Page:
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already amusement answer appearance arms asked assured attempted began better bring brought Burchell called CHAP character child comfort continued conversation cried daughter dear desired entered expected face fair followed former fortune gave girls give going hand happy heart Heaven honour hope horse hour knew ladies late least leave live look Madam manner married mean mind Miss morning Moses nature neighbour never night observed offer Olivia once opinion pain passion perceived person pleased pleasure poor present prison promised proposal reasons received replied resolved rest returned round seemed shillings side Sir William sister soon Sophia squire stranger sure tell thing Thornhill thought thousand took town turn usual virtue whole wife wish wretched young
Page 45 - Alas ! the joys that fortune brings Are trifling, and decay ; And those who prize the paltry things, More trifling still than they ; "And what is friendship but a name, A charm that lulls to sleep ; A shade that follows wealth or fame, But leaves the wretch to weep...
Page 104 - In Islington there was a man, Of whom the world might say, That still a godly race he ran Whene'er he went to pray. A kind and gentle heart he had, To comfort friends and foes ; The naked every day he clad, When he put on his clothes.
Page 170 - When lovely woman stoops to folly, And finds too late that men betray ; What charm can soothe her melancholy, What art can wash her guilt away ? The only art her guilt to cover, To hide her shame from every eye, To give repentance to her lover, And wring his bosom — is to die.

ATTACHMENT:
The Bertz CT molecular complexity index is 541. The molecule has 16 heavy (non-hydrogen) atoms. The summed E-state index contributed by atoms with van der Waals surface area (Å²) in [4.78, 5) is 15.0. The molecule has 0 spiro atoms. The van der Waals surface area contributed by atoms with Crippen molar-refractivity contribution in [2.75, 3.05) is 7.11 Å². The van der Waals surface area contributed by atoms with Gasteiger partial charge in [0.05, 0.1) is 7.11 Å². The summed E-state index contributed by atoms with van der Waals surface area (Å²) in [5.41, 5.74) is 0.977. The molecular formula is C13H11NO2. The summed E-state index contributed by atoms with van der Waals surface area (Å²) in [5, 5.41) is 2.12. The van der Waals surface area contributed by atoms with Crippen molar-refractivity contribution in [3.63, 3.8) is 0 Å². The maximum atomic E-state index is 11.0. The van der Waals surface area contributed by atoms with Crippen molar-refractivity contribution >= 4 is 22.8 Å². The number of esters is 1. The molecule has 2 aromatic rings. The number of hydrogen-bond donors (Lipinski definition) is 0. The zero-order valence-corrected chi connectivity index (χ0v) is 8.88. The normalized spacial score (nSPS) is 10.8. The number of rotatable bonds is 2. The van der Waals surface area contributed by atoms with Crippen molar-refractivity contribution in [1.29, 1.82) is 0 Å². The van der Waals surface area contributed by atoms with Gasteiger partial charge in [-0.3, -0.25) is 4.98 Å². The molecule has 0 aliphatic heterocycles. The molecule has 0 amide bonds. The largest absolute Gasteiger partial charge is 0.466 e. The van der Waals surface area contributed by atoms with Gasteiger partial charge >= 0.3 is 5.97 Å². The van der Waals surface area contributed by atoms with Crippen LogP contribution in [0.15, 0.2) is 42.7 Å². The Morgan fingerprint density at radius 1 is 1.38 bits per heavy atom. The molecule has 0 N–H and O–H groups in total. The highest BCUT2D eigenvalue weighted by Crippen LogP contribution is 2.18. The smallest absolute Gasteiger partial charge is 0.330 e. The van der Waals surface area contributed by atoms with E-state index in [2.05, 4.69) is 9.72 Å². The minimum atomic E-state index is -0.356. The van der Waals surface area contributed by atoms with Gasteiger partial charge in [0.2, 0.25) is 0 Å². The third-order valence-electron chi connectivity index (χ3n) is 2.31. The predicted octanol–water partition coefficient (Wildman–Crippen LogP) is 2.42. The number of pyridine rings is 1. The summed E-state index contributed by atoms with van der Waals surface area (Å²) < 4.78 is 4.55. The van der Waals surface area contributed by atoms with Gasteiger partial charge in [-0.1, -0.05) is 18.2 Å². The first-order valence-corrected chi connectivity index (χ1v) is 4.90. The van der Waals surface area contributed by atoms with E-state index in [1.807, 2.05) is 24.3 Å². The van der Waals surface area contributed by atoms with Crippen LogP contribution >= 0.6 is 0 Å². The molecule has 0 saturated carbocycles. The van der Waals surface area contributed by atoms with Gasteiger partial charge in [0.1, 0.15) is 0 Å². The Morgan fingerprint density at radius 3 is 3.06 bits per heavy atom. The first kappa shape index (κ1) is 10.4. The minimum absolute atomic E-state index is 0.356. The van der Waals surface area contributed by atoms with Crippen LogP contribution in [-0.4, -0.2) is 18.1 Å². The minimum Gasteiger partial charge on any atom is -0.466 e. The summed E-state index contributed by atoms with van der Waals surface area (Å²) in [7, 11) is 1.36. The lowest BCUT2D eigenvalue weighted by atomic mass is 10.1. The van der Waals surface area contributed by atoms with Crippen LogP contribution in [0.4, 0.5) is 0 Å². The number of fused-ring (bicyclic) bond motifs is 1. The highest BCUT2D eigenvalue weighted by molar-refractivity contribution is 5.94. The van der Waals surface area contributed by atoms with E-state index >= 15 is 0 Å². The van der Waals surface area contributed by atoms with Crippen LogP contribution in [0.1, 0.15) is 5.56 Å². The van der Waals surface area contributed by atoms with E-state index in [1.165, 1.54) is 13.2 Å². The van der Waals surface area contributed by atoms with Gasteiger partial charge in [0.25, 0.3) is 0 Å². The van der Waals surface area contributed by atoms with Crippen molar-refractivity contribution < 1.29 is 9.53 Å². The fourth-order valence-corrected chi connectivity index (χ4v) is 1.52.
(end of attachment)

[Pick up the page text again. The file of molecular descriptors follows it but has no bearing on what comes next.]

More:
Page 46 - Turn, Angelina, ever dear, My charmer, turn to see Thy own, thy long-lost Edwin here, Restored to love and thee ! " Thus let me hold thee to my heart, And every care resign !" " And shall we never, never part, My life — my all that's mine ?" " No, never from this hour to part, We'll live and love so true ; The sigh that rends thy constant heart Shall break thy Edwin's too.
Page 44 - The crackling faggot flies. But nothing could a charm impart To soothe the stranger's woe; For grief was heavy at his heart, And tears began to flow. His rising cares the Hermit spied, With answering care opprest : " And whence, unhappy youth," he cried, " The sorrows of thy breast ? " From better habitations spurn'd, Reluctant dost thou rove?
Page 44 - Here to the houseless child of want My door is open still; And though my portion is but scant, I give it with good will.
Page 1 - I WAS ever of opinion, that the honest man who married, and brought up a large family, did more service than he who continued single, and only talked of population.
Page 144 - ... could avail me nothing in a country where every peasant was a better musician than I ; but by this time I had acquired another talent which answered my purpose as well, and this was a skill in disputation. In all the foreign universities and convents...